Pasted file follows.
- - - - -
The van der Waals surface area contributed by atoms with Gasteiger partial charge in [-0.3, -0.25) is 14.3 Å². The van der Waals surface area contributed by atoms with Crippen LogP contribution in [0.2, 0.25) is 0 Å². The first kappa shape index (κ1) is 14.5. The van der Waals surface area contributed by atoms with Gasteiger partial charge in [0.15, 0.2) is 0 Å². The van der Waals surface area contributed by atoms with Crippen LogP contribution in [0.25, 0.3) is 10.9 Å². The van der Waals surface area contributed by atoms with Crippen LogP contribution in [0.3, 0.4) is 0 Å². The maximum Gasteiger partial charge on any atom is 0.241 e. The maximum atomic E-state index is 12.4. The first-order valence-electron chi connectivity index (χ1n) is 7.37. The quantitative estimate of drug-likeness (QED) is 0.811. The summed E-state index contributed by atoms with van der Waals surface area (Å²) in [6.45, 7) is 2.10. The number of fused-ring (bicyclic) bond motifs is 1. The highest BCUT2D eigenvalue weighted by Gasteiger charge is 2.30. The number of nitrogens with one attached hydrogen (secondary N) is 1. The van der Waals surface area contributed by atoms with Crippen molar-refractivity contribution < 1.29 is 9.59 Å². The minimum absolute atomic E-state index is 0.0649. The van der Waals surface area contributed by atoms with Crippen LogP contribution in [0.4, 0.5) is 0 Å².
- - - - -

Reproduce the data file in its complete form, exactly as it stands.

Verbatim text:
The van der Waals surface area contributed by atoms with Gasteiger partial charge in [-0.3, -0.25) is 14.3 Å². The van der Waals surface area contributed by atoms with Crippen LogP contribution in [0.2, 0.25) is 0 Å². The first kappa shape index (κ1) is 14.5. The van der Waals surface area contributed by atoms with Gasteiger partial charge in [0.15, 0.2) is 0 Å². The van der Waals surface area contributed by atoms with Crippen LogP contribution in [0.25, 0.3) is 10.9 Å². The van der Waals surface area contributed by atoms with Crippen LogP contribution in [0.3, 0.4) is 0 Å². The maximum Gasteiger partial charge on any atom is 0.241 e. The maximum atomic E-state index is 12.4. The first-order valence-electron chi connectivity index (χ1n) is 7.37. The quantitative estimate of drug-likeness (QED) is 0.811. The summed E-state index contributed by atoms with van der Waals surface area (Å²) in [6.45, 7) is 2.10. The number of fused-ring (bicyclic) bond motifs is 1. The highest BCUT2D eigenvalue weighted by Gasteiger charge is 2.30. The number of nitrogens with one attached hydrogen (secondary N) is 1. The van der Waals surface area contributed by atoms with Crippen molar-refractivity contribution < 1.29 is 9.59 Å². The minimum absolute atomic E-state index is 0.0649. The van der Waals surface area contributed by atoms with Crippen LogP contribution in [0.4, 0.5) is 0 Å².